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My beta drive wheel for my beta 3d printer was not sharp enough to drive the filament reliably, so I decided to take matters into my own hands, head down to the TechShop, and make a new one.

My hands were covered with grease most of the time, so I don't have too many photos, but here's how I did it.

All design files are available here in SVN.  If you like, you can checkout all the files directly with SVN rather than downloading from here. 

Materials RequiredTools Required & Used
  • Jet Lathe (any metal lathe should do)
  • Mill used for hobbing.  Could be done on the lathe too.
  • Center drill
  • Approximately 4-4.5mm drill
  • 5mm end mill.  (Could be a 5mm hone too)
  • 6-32 tap
  • M3 tap
  • 3d printer, to print the hobbing rig.
  • Lathe cutoff tool
  • Propane torch
  • Canola oil 
  • M3 tap
  • propane torch
  • little cup of oil
  • magnet


Step 1: 3d Print the Hobbing Rig. Then Make the Shaft

Hobbing is the process of using something like a tap called a hob.  In fact, I'm using a tap for my hob :-)  

Basically, you 3d print the hobbing jig.   That's the easy part.

The harder part is making the shaft.  I did that on the Jet Mill.  Sorry no photos, but this was my first project on the lathe, and it wasn't that easy :-/

See attached STL and PDF for the parts you need to make.  


Step 2: Make the Blanks on the Lathe

Here I use a 2.8mm cutoff wheel both to make the channel, and to cut off.

Tools used for this step:
  • Jet Lathe
  • center drill
  • approx 4.5mm drill
  • 5mm reamer or end mill
  • Drill chuck
The basic outline to make each blank is this:

Lathe setup
  1. Mount a 2.8mm cutoff tool perpendicular to the workpiece in the tool holder
  2. mount the drill check in the tail stock
Machining process:
  1. clamp the 3/8 drill rod stock in the mill, with almost nothing protruding out the jaws
  2. Mount a center drill in the tailstock 
  3. drill the center (about 900 RPM)
  4. mount a 4mm drill in the tailstock 
  5. drill at least 15mm into the stock (900 RPM)
  6. reposition the stock so that about 20mm are protruding
  7. zero Z on the face of the stock.  If using a 2.8mm cutoff tool, set the left face of the cutoff tool to the face of the stock, and set the DRO to -2.8mm.
  8. move to 3mm from the face and cut a groove down to 7.58mm using the cutoff tool.
  9. move to  11mm and cut the blank off all the way.
  10. Deburr the parts so that it'll fit on the 5mm shaft of the hobbing rig.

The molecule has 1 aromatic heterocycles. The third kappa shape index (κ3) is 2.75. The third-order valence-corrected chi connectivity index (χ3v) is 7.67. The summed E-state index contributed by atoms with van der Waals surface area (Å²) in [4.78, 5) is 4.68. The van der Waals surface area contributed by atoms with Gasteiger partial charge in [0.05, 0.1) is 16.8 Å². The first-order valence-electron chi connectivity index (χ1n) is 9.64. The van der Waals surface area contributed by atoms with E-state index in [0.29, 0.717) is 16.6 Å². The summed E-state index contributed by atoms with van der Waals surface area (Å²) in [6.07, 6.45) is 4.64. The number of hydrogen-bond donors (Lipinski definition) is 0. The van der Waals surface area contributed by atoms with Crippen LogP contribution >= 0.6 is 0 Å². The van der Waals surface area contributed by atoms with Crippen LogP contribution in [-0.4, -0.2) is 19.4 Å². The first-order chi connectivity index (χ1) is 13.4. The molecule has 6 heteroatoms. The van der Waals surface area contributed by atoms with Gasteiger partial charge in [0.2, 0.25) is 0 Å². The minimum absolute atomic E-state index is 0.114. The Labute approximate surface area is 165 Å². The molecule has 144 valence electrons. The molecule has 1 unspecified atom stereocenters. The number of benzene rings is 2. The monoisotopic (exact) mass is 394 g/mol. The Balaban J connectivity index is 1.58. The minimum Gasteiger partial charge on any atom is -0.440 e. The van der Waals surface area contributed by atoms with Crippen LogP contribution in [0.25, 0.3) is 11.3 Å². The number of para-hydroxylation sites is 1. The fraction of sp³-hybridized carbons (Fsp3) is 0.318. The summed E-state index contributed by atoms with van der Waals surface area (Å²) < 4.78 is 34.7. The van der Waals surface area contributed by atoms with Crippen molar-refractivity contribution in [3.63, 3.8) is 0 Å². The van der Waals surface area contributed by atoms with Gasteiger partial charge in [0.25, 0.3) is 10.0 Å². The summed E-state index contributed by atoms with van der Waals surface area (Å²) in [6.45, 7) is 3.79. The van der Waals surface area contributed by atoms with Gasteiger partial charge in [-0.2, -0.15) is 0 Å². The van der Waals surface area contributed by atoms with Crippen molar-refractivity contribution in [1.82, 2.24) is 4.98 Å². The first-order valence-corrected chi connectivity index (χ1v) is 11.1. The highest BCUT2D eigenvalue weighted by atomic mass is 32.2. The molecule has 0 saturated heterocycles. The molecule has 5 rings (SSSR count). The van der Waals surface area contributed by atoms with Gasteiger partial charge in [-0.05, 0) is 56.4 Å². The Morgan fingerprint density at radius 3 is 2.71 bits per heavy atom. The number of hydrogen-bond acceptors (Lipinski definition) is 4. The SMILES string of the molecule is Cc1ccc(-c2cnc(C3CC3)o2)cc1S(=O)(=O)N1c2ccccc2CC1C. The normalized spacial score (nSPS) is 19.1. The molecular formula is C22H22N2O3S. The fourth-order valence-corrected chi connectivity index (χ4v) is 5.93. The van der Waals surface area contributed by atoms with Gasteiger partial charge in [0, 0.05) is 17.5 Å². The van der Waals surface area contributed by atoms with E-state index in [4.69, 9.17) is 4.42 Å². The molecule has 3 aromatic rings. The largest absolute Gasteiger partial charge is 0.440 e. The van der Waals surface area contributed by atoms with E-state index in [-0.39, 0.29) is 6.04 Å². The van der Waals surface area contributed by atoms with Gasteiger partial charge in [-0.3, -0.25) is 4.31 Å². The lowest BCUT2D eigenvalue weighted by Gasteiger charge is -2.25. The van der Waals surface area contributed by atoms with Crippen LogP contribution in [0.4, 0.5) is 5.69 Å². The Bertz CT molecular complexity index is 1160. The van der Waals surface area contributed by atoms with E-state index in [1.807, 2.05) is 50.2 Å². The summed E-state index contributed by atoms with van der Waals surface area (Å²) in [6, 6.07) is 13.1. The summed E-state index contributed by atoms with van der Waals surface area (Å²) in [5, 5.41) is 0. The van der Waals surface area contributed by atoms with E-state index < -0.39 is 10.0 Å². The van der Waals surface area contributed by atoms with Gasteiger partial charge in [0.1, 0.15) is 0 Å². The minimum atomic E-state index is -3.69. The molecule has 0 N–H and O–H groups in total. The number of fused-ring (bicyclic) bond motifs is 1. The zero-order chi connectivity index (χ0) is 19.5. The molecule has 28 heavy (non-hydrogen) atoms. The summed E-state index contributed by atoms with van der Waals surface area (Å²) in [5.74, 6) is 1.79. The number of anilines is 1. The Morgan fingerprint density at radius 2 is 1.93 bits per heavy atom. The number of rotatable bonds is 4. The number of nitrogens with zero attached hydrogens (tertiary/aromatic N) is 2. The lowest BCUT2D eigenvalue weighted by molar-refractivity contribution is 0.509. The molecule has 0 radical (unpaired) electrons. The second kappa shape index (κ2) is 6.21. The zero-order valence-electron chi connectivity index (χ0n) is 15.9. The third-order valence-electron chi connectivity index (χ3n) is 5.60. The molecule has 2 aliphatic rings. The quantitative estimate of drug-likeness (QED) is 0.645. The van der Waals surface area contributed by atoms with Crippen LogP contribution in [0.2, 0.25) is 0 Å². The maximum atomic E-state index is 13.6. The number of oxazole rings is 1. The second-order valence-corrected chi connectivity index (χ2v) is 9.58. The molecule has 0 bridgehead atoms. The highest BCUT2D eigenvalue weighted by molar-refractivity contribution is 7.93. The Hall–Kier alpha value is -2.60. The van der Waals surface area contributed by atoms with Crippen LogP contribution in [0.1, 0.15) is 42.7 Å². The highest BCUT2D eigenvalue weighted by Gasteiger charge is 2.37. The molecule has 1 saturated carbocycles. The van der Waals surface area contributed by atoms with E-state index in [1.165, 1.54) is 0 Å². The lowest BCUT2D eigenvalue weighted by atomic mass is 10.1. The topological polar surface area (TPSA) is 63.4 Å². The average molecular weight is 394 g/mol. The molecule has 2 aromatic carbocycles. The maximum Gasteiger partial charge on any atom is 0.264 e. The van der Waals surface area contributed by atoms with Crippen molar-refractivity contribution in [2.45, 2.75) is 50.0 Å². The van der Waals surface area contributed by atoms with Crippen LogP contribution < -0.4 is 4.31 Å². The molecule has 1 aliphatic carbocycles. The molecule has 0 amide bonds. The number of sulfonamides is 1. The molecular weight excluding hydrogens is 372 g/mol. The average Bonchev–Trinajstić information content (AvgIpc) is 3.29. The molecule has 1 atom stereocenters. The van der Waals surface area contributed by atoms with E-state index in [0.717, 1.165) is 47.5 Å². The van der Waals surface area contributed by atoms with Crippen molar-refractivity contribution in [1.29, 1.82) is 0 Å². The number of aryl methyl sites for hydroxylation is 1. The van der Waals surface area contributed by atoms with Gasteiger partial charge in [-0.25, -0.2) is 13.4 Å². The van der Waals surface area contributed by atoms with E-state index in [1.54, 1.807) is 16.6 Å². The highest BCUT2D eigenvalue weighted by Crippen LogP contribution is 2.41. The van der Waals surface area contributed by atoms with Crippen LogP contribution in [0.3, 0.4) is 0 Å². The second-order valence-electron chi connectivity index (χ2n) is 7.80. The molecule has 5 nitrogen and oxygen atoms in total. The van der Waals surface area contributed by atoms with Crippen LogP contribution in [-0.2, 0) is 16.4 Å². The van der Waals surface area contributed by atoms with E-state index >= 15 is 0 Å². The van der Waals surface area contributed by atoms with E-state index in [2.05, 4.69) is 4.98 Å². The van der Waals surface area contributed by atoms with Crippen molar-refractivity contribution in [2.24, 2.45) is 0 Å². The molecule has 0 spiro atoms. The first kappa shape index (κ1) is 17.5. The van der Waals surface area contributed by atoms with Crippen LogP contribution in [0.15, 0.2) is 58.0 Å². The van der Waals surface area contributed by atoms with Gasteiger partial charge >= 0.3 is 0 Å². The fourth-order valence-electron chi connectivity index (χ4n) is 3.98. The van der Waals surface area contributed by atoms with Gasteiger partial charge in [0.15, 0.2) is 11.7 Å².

11. Repeat until tired.

Step 3: Hob the Parts

In this step we turn the blanks into pinch wheels!

Tools used:
  • Mill
  • Hobbing rig made in step 1
  • 6-32 tap
  • oil, cutting fluid, etc.
Machine setup
  1. Clamp hobbing rig into the mill's vise
  2. put drill chuck into mill
  3. mount 6-32 tap into the drill chuck
  4. set speed to about 1000 RPM
Procedure:
  1. put oil/lubricant on part & tap
  2. put the blank onto the hobbing shaft.
  3. turn on the lathe.  MAKE SURE IT'S GOING THE RIGHT DIRECTION!   Ensure that when the part moves into the tap, the tap will have a tendancy to push the part closer to the bearing.  Otherwise the blank will simply be shoved off the shaft and you will almost certainly break your tap.
  4. slowly move the workpiece towards the tap.  You just need to get the feel for this. Once my tap started hitting the base of the groove, I went about 15 thousanths farther.
  5. Let it run for a bit.  Use lots of lubricant to wash chips away.  I didn't, but should have.
After this step, you have a part that still needs to be drilled and tapped for the set screw.


Step 4: Drill and Tap for the Set Screw

Now we need to create the hole and tap it for the M3 set screw.  Sorry no photos of this part.


Tools used:
  1. Mill
  2. parallels to hold the workpiece up near the top of the clamp
  3. small center drill
  4. 2.5mm drill or #39 drill
  5. M3 tap.
Machine setup
  1. leave the drill chuck mounted in the mill from step 3
  2. mount a blank in the clamp with your parallels.  Line up the blank with the edge of the clamp.
  3. Align the center of the drill with the right place in the blank.  See drawing for drill location.
Procedure:
  1. Clamp workpeice into clamp.  
  2. Mount center drill
  3. center drill the hole
  4. mount the 2.5mm drill
  5. drill the rest of the hole
  6. Tap that hole with the M3 tap.  Easiest if you leave the work piece in a clamp.
  7. Deburr the part using the hone or tap to create a nice 5mm ID hole again.

Step 5: Harden the Part

Now for some hot fun.  Harden the part.  This is why we chose O1 Drill rod.  It will heat harden.  Why harden the part you ask?  Well, the original Type A pinch wheel was made from 304 stainless, and the PLA totally wore it down.  I want to make sure this part will last the life of the machine, so I figured we'd harden it.

Tools required for this step:
  1. Propane torch
  2. some canola oil in a tin can
  3. magnet
Procedure:
  1. Using the torch heat the part until it's red hot.  
  2. Check to see if it's ready to be quenched by touching against the magnet.  If it's still magnetic, keep heating it.  Once it's not magnetic, dunk it in the oil.
That's it.  It should be *really* hard now.  A file should not be able to abrade it.  If you work on it too much with your file, you'll wreck your file.

It can be tempered after this by heating in a 500F oven for a half our or so.


Step 6: Done!

Now, you have a super pinch wheel.  It should be sharp and last forever.

If you want, you can run this against a wire wheel to take off the black stuff and make it shiny again, but I just left it.  It makes it easy to differentiate from my original pinch wheel.  



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